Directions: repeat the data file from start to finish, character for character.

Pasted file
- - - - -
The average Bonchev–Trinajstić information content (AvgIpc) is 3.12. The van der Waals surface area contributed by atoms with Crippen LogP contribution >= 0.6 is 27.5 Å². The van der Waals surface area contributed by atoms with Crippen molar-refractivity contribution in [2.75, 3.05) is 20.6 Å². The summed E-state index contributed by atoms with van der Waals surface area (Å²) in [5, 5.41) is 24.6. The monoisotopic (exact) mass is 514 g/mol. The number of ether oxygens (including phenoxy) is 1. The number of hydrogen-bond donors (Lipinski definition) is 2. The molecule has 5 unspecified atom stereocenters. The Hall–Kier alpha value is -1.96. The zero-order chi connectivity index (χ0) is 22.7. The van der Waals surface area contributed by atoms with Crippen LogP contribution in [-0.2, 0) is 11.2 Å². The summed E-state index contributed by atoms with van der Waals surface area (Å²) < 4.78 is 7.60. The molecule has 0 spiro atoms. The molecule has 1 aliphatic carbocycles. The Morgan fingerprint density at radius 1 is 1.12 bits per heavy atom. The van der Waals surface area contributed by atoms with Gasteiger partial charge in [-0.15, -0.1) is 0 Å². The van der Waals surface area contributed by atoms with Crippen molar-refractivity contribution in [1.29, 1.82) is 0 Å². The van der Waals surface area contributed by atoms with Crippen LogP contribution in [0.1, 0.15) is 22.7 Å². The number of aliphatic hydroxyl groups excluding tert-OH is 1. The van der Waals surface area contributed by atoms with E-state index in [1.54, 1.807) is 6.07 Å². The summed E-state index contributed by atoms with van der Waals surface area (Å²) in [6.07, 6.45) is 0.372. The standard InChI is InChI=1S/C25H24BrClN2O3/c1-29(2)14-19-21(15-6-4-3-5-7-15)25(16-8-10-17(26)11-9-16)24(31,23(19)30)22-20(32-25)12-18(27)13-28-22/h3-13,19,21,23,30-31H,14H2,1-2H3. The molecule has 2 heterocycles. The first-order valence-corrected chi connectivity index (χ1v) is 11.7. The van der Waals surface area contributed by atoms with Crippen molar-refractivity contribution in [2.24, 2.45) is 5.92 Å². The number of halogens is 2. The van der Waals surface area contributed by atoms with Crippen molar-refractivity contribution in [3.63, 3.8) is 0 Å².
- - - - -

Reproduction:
The average Bonchev–Trinajstić information content (AvgIpc) is 3.12. The van der Waals surface area contributed by atoms with Crippen LogP contribution >= 0.6 is 27.5 Å². The van der Waals surface area contributed by atoms with Crippen molar-refractivity contribution in [2.75, 3.05) is 20.6 Å². The summed E-state index contributed by atoms with van der Waals surface area (Å²) in [5, 5.41) is 24.6. The monoisotopic (exact) mass is 514 g/mol. The number of ether oxygens (including phenoxy) is 1. The number of hydrogen-bond donors (Lipinski definition) is 2. The molecule has 5 unspecified atom stereocenters. The Hall–Kier alpha value is -1.96. The zero-order chi connectivity index (χ0) is 22.7. The van der Waals surface area contributed by atoms with Crippen LogP contribution in [-0.2, 0) is 11.2 Å². The summed E-state index contributed by atoms with van der Waals surface area (Å²) < 4.78 is 7.60. The molecule has 0 spiro atoms. The molecule has 1 aliphatic carbocycles. The Morgan fingerprint density at radius 1 is 1.12 bits per heavy atom. The van der Waals surface area contributed by atoms with Gasteiger partial charge in [-0.15, -0.1) is 0 Å². The van der Waals surface area contributed by atoms with Crippen molar-refractivity contribution in [1.29, 1.82) is 0 Å². The van der Waals surface area contributed by atoms with Crippen LogP contribution in [0.1, 0.15) is 22.7 Å². The number of aliphatic hydroxyl groups excluding tert-OH is 1. The van der Waals surface area contributed by atoms with E-state index in [1.54, 1.807) is 6.07 Å². The summed E-state index contributed by atoms with van der Waals surface area (Å²) in [6.07, 6.45) is 0.372. The standard InChI is InChI=1S/C25H24BrClN2O3/c1-29(2)14-19-21(15-6-4-3-5-7-15)25(16-8-10-17(26)11-9-16)24(31,23(19)30)22-20(32-25)12-18(27)13-28-22/h3-13,19,21,23,30-31H,14H2,1-2H3. The molecule has 2 heterocycles. The first-order valence-corrected chi connectivity index (χ1v) is 11.7. The van der Waals surface area contributed by atoms with Crippen molar-refractivity contribution in [2.24, 2.45) is 5.92 Å². The number of halogens is 2. The van der Waals surface area contributed by atoms with Crippen molar-refractivity contribution in [3.63, 3.8) is 0 Å².